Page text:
Last week, the web hosting company DreamHost publicized a search warrant for disruptj20.org, used to organize protests on Inauguration Day. Complying with the request would mean handing over 1.3 million IP addresses and other information about visitors. Lawyers for DreamHost opposed the warrant, arguing it raised First and Fourth Amendment concerns.

Thanks to President Trump, dystopian novels are popular again
As Trump railed against the media as “fake news” and his adviser Kellyanne Conway talked about “alternative facts” on television, it only furthered the perception that we might be living in an Orwellian dystopia of newspeak, and sales for novels like The Handmaid’s Tale and 1984 skyrocketed. This trend isn’t just confined to old classics.

Secret Service agrees to stop erasing White House visitor log data
The Secret Service has agreed to stop erasing the data while a lawsuit demanding public access to some of the information goes forward. Who holds the information can have a pivotal impact on the public’s ability to access the data in a timely way. Records held by federal agencies like the Secret Service are subject to Freedom of Information Act requests, which can result in relatively timely disclosures.

A Hunt for Ways to Combat Online Radicalization
The term is often used to describe young Muslim men inspired to take violent action by groups like the Islamic State. But white supremacists are just as adept at online radicalization. Where the Ku Klux Klan once grew primarily from personal connections and word of mouth, today’s white supremacists are using the internet to recruit and coordinate among a huge pool of potential racists.


Russian court puts theatre director under house arrest
Serebrennikov has won international acclaim for productions spanning drama, opera, and movies. He is the director of the Gogol Centre, a progressive, experimental theatre known for productions that often deal with political or sexual themes rarely seen on stage in Moscow. His detention has been seen widely as part of a crackdown on dissent.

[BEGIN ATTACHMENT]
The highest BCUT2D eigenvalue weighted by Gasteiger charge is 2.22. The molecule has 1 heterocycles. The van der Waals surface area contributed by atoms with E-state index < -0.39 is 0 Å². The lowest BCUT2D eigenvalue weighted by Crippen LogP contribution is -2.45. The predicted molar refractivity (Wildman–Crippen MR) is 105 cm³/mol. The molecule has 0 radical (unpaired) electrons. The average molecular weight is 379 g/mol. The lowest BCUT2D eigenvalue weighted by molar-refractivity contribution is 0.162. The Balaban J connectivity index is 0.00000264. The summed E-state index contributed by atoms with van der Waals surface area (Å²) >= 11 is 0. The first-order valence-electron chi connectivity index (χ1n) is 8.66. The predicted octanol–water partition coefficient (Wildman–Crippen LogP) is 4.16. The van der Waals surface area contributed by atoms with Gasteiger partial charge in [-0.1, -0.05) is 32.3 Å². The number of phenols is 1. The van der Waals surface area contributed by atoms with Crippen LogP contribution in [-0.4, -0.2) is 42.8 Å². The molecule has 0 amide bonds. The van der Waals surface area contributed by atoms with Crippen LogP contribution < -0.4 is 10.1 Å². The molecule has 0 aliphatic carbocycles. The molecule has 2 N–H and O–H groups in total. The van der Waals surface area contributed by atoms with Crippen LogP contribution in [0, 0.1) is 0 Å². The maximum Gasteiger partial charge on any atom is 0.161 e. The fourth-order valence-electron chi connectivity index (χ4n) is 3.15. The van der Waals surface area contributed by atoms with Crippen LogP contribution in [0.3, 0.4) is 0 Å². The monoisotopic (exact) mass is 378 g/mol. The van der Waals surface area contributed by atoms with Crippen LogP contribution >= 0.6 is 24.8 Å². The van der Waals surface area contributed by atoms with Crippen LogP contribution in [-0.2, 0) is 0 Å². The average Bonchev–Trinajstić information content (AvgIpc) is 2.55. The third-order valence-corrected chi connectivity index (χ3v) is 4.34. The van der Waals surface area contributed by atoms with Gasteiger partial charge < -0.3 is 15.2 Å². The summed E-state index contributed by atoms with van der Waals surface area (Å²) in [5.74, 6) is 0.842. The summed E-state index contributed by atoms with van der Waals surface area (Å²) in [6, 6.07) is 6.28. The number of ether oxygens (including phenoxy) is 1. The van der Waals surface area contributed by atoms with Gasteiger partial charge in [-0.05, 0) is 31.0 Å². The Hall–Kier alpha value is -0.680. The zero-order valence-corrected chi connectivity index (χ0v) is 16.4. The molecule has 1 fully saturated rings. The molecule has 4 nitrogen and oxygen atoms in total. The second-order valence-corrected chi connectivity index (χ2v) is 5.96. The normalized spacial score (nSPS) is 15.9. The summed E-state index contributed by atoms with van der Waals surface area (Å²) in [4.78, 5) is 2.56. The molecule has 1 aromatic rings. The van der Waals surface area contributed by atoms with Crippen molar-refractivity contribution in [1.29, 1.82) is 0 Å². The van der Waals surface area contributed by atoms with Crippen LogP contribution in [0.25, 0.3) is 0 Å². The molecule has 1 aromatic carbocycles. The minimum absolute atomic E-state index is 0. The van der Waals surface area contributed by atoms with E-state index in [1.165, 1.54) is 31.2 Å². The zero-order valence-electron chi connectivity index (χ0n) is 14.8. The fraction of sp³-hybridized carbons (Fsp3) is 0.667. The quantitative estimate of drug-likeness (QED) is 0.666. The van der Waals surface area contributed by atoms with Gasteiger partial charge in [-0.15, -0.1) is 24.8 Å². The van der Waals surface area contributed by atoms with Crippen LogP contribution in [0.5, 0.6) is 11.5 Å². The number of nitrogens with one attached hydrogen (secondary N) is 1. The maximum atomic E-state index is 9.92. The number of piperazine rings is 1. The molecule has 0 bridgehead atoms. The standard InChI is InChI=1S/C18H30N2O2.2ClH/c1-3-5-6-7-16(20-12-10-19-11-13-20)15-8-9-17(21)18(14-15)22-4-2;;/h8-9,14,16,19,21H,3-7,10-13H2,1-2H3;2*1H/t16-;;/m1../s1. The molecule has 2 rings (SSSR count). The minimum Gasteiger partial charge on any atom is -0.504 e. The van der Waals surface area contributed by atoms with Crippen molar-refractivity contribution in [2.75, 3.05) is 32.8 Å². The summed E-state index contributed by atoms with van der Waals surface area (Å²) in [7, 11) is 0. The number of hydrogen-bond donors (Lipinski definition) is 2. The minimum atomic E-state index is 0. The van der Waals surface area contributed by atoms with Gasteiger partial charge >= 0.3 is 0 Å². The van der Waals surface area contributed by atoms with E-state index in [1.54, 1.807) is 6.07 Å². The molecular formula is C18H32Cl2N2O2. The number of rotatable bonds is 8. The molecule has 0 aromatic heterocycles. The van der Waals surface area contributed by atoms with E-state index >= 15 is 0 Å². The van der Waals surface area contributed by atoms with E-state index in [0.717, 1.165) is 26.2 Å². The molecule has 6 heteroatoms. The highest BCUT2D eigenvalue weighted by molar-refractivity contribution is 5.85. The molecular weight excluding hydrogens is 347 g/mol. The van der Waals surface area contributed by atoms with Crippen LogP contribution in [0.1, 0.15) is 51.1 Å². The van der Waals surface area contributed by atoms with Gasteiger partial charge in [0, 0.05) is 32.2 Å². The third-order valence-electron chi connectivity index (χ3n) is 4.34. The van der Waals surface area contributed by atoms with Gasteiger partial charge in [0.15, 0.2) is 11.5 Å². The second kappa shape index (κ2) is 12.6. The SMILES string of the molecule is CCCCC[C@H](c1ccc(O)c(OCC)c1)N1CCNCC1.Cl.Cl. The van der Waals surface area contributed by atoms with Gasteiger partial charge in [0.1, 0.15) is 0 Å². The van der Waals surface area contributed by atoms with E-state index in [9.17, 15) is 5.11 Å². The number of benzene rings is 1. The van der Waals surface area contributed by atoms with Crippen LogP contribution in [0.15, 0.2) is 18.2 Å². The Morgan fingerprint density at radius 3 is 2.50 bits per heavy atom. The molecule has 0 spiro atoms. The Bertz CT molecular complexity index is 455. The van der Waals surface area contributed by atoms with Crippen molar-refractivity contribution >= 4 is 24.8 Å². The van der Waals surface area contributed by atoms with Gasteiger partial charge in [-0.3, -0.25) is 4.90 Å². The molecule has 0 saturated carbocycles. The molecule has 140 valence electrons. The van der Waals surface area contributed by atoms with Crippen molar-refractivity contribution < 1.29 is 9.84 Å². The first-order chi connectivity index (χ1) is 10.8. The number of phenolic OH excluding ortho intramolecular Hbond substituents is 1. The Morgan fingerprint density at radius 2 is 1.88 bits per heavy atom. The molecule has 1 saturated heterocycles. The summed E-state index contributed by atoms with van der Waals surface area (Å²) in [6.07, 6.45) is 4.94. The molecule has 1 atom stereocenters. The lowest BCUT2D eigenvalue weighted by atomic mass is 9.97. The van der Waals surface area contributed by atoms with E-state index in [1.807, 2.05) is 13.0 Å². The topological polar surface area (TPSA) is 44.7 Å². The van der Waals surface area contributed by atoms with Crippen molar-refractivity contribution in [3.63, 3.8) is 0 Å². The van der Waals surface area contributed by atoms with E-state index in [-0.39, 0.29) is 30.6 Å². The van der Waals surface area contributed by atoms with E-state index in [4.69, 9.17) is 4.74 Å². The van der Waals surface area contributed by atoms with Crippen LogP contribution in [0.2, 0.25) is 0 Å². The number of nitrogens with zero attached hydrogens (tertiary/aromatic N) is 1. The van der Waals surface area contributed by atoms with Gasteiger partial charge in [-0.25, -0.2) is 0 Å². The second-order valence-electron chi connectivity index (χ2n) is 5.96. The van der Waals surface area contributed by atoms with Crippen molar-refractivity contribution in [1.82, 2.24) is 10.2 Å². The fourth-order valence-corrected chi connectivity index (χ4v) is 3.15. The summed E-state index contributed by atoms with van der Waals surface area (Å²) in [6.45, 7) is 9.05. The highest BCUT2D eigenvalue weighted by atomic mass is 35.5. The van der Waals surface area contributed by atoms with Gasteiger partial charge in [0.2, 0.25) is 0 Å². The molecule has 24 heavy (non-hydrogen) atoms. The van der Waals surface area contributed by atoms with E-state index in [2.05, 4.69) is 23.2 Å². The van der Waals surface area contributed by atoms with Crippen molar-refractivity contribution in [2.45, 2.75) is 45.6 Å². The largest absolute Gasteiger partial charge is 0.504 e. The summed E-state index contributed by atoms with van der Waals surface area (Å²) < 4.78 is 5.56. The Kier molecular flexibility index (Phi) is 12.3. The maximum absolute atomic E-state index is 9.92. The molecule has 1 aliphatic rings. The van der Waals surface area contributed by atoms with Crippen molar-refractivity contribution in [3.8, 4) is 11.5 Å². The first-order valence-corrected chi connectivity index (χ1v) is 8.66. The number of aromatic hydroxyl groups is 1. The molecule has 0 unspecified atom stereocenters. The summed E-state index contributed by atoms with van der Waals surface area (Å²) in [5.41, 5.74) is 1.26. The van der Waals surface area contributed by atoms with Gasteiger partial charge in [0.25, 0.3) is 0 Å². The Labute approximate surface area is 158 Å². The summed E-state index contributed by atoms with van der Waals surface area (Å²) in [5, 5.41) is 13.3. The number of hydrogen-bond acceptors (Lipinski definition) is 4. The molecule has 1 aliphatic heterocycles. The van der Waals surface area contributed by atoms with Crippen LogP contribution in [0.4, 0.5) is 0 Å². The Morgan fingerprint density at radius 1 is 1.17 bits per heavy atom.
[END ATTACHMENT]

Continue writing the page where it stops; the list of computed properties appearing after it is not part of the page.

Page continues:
Kim Wall Is Confirmed Dead as Danish Inventor Is Investigated
The Copenhagen police announced that a torso found in local waters was that of Kim Wall, a Swedish freelance journalist whose disappearance after boarding a Danish inventor’s submarine has stunned many Scandinavians. The inventor, Peter Madsen, has been held on preliminary charges of involuntary manslaughter.

Turkey is trying to extradite its political opponents from Europe
Turkey has arrested more than 50,000 people following a coup attempt in 2016. The arrest of Dogan Akhanli, a Turkish-German writer, is part of a growing effort to track down opponents living abroad. Now a German citizen, Akhanli fled Turkey in 1991 where he had been jailed in the 1980s as an opponent of the military regime.

How Saudi Arabia is making it almost impossible to report on their war in Yemen
After months of media blockade, journalists were finally able to access Yemen again between March and May this year. At present, members of the media are officially allowed to travel on UN flights. But how many more times journalists will be refused entry remains unknown. Not all crews will have the resources to make alternative arrangements to enter Yemen.

Getting around the Great Firewall of China
A recent series of directives curtail the already fragile spaces for free expression in China. Many members of China’s creative community fear that these restrictions will have a profound impact on their work. Like counterparts around the world, artists in China use social media to disseminate their work and connect with audiences.